Hugh Howey. Chances are, you’ve heard of him, he’s been in the news a lot lately.
Howey is the latest self-publishing success story. His self-published science fiction series, Wool, was so popular it allowed Howey to dictate the terms of a major print deal, a deal that allowed him to keep the digital rights for himself. In other words, he’s managed to keep his cake, and eat it, too.
(He’s also the latest author to run afoul of Little Brother, having written a blog post at the beginning of April that showed, at the very least, poor humor and even worse judgment. It has since been taken down and apologized for—twice—but it’s out there if you choose to look. And, yeah, after telling you all to beware of Little Brother, this is me playing Little Brother. The irony is not lost)
He’s also taken an unusual position regarding fan fiction. From an interview with blogger/author, Patrice Fitzgerald:
“When readers got in touch to ask about fan fiction, I not only gave my blessing, I insisted that they charge for the work. Even if it’s just a dollar…I’m making enough money. It warms my heart to see Ben Adams selling Wool prints and keeping 100% of the profit. The same goes for fan fiction.”
I’m not sure how I feel about this. As a writer, my mind balks at two points. First, the idea of piggybacking to such an extent on the work of others. It just feels wrong. I’m not saying it is wrong, and I’ve done it myself (of course, I was like ten years old), but there comes a point where it seems you should just break away and do it on your own. If you can come up with a good plot and proper dialogue and all that, you can come up with all the elements to make a good, original story. Go for it!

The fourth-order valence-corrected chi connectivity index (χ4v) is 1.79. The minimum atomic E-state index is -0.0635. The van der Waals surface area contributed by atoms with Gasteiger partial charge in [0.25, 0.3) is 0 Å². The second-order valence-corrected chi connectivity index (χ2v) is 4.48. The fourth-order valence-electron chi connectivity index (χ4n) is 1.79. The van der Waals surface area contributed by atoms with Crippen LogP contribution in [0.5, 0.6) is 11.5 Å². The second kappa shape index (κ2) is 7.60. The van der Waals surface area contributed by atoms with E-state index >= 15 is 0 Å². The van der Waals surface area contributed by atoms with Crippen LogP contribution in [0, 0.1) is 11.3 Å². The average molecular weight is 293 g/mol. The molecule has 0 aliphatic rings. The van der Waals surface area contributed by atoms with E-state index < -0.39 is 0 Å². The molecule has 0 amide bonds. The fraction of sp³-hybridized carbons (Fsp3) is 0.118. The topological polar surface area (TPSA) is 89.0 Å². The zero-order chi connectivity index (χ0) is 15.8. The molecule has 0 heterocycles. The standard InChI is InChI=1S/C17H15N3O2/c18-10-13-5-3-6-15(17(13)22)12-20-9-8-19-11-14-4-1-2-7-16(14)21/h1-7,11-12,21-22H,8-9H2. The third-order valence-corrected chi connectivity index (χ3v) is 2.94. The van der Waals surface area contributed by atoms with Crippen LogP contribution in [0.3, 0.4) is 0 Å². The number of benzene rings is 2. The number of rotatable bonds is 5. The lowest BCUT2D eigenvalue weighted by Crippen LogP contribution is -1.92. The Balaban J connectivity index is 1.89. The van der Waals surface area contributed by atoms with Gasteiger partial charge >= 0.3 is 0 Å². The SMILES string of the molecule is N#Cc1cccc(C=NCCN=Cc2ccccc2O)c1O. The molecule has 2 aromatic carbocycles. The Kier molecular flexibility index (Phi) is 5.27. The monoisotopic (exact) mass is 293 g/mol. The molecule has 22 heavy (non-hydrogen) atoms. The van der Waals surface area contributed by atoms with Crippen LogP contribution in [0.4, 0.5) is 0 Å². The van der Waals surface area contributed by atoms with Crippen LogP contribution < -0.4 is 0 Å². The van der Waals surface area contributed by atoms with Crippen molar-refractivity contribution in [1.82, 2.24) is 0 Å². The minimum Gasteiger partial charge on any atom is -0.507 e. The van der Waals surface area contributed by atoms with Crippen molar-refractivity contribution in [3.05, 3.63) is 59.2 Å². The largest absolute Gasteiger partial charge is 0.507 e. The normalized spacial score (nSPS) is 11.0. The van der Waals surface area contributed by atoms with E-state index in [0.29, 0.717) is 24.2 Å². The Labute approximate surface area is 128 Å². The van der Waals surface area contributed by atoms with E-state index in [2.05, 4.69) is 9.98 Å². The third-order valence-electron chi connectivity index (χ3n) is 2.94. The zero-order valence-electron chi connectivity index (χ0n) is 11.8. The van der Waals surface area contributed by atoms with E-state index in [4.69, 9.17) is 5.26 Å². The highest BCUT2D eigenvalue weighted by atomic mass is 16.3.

|“Don’t even think about touching my stuff!”|
The second point is the more irrational one. It’s that possessive streak I have. I would be flattered that someone might be so inspired by my work that they create a spin-off or extension of it. But there’s also a fierce beast inside that would want to stand guard over it. “Leave it alone,” that beast snarls when someone gets too close. “It’s mine. MINE!” And when you add money into the equation, it gets worse.
The fact is, once something’s published, it’s out of our hands. People are going to do whatever they want with it. And if they want to put two characters together who would never in a million years get together, or write a pre-story story, or write about what comes next, or ten years later, or transport them to Moonbase Alpha, there’s not a damn thing we can do about it.
Is there a danger to it? Can fan fiction hurt the author? Is Howey potentially shooting himself in the foot by encouraging this level of fan fiction, or is he a genius for extending the life of his series? I guess time will tell.
What do you all think?
Photo by Princes Milady